Fri | Oct 22, 2021

New generation of stars heading to Tokyo

Published:Wednesday | June 30, 2021 | 12:08 AMRaymond Graham/Gleaner Writer
Oblique Seville (centre) competing in the men’s 100m at the National Senior Championships at the National Stadium on June 25, 2021, against Yohan Blake (left) and Ramone Barnswell.
Oblique Seville (centre) competing in the men’s 100m at the National Senior Championships at the National Stadium on June 25, 2021, against Yohan Blake (left) and Ramone Barnswell.
Britany Anderson competes in the semi-finals of the women’s 100m hurdles event at the National Senior Championships at The National Stadium on Saturday, June 26, 2021.
Britany Anderson competes in the semi-finals of the women’s 100m hurdles event at the National Senior Championships at The National Stadium on Saturday, June 26, 2021.
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The recently concluded National Senior Championships brought out some fierce competition, as Jamaica’s athletes fought to secure places at the Tokyo Olympic Games, with both seasoned and upcoming competitors stamping their tickets to the July 23 to August 8 spectacle.

Two of the most impressive youngsters who will be representing the country at this level for the first time are sprint hurdler Britany Anderson, who is a part of the Florida-based Tumbleweed Track Club, and booked her spot after finishing third in the 100 metres hurdles in 12.75 seconds, and Racers Track Club’s Oblique Seville, 10.04 seconds, who also took third in the men’s 100 metres with a personal best effort. They are both 20 years old.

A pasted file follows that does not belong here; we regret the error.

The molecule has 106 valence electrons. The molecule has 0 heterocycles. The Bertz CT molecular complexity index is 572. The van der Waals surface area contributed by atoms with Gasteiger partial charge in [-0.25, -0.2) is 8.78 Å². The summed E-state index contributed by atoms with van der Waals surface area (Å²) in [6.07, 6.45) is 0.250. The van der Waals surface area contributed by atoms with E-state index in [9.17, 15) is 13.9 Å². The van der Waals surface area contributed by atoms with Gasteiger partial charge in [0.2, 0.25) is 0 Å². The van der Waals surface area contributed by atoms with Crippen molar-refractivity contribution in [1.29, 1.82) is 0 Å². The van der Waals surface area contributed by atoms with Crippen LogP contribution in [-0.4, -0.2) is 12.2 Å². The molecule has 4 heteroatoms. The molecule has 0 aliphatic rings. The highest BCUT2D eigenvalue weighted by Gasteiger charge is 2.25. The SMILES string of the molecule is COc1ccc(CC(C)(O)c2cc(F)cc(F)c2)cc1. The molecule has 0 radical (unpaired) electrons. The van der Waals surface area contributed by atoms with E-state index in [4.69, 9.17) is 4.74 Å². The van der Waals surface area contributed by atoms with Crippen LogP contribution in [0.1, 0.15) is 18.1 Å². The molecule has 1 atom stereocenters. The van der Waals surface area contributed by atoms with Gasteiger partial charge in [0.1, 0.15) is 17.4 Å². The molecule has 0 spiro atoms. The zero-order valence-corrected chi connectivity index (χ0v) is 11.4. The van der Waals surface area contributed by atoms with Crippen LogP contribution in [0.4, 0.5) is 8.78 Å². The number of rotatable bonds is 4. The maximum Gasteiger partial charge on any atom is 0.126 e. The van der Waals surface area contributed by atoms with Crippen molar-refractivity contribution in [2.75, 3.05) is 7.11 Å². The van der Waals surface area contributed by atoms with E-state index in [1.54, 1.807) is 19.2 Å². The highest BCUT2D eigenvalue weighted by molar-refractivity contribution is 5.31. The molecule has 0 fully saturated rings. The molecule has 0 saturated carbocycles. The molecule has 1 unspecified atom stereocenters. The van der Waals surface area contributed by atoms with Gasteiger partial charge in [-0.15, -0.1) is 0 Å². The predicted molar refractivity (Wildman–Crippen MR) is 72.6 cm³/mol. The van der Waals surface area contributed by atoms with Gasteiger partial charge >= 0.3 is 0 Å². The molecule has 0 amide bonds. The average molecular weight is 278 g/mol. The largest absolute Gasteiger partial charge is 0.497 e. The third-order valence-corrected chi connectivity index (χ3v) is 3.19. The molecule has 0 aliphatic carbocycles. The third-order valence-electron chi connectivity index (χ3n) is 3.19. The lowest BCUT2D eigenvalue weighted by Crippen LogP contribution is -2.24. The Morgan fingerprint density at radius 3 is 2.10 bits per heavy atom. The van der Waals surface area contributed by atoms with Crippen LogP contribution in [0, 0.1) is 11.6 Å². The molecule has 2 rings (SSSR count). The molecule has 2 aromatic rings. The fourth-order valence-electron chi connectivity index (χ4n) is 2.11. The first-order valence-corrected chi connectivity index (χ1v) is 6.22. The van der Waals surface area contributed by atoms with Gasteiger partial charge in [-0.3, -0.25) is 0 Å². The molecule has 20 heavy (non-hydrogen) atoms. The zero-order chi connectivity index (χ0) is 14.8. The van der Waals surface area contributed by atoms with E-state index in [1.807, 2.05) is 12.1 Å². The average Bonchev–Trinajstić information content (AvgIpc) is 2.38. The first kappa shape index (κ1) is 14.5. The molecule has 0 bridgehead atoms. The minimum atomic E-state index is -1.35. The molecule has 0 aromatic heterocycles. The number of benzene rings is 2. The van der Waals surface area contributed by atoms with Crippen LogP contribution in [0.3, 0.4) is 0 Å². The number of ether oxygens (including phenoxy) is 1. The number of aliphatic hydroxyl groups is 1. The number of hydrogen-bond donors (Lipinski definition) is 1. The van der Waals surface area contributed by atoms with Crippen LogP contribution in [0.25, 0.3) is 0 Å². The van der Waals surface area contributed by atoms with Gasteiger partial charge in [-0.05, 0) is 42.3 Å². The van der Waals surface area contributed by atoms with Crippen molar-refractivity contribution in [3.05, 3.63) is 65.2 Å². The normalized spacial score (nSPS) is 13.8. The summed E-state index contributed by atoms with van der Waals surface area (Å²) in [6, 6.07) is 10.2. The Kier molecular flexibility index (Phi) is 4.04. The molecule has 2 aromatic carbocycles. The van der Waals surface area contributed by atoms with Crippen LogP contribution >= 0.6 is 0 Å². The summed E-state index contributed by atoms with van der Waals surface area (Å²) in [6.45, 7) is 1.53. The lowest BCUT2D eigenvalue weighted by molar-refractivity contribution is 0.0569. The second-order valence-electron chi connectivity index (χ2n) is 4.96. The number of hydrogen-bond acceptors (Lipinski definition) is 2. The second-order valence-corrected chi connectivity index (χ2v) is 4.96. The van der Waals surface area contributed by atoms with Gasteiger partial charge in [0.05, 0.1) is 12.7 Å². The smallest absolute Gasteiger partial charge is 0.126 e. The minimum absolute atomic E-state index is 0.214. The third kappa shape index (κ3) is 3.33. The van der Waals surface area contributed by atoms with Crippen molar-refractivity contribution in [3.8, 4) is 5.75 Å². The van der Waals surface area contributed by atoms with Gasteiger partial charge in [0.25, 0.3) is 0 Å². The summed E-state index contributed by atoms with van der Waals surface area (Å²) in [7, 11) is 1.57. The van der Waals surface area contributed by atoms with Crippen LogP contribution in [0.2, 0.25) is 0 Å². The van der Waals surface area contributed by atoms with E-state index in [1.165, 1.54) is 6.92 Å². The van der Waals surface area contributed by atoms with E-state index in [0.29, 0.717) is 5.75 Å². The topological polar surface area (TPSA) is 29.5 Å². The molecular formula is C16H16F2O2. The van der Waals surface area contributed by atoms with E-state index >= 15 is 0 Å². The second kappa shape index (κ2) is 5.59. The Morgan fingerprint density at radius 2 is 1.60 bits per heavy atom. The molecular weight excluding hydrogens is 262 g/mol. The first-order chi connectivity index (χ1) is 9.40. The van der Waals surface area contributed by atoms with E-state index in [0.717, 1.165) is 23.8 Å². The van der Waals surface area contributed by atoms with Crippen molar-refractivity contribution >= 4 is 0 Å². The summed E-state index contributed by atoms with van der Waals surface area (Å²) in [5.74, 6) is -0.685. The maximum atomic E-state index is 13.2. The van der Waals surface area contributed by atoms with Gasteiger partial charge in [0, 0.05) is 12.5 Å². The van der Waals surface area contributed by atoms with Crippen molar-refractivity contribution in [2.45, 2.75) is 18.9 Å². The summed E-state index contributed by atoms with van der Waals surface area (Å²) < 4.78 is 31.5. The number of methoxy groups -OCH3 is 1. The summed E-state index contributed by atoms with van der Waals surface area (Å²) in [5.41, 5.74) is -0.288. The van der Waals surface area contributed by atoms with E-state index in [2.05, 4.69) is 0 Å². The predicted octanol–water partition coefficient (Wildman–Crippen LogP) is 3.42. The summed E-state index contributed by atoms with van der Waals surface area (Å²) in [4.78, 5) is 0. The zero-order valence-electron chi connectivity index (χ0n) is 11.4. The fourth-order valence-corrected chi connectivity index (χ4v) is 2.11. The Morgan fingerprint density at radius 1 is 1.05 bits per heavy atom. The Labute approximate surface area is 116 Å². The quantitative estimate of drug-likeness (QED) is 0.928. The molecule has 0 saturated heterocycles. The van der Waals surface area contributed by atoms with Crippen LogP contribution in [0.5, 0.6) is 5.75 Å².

Anderson has shown her pedigree while representing Jamaica at the world stage in age group competition.

At 2017 World Athletics Under-18 Championships, she struck gold and almost repeated the feat a year later, controversially losing the gold medal in a photo finish at the World Athletics Under-20 Championships.

Anderson came into the Trials as the top-ranked Jamaican, after registering a personal best 12.58 seconds last month at the Duval County Challenge in Florida, in the preliminary round, before going on to win the final in 12.59 seconds.

Seville, who is now taking orders from Glen Mills, a coach who has guided Yohan Blake and Usain Bolt to world titles, looks set for a successful career in the short sprint.

The former Holmwood Technical athlete spent two years at Calabar High School, for which he won the Class One 100 metres in 10.13 seconds at Champs in 2019 before transitioning among the senior ranks.

GRIT AND DETERMINATION

Despite being injured for most of the season, he showed a lot of grit and determination in his first senior Trials to secure a top-three finish and a place in the Olympics.

Candice McLeod, Roneisha McGregor, Stacey-Ann Williams, Carey McLeod, Sean Bailey, Karayne Bartley and Christopher Taylor are among the other young athletes who have booked their tickets to Tokyo.

In one of the fastest-ever women’s 400 metres finals at these Championships McLeod, the former Papine High School athlete, lowered her personal best in the event after clocking 49.91 seconds for second, while McGregor, 50.02, ran third with Williams, 50.14, taking fourth, all in personal best times. The event was won by seasoned campaigner Stephenie-Ann McPherson in a personal best 49.61 seconds.

Bailey, the younger brother of recently retired Jamaican legend, Veronica Campbell-Brown, was the country’s top man over the 400 metres this season and he ended the Trials in that position after winning his first national senior title, clocking a season best 45.04 seconds.

Taylor 45.13 and Bartley 45.30 seconds, who were second and third, respectively, will all be part of the country’s mile relay team in Tokyo.

sports@gleanerjm.com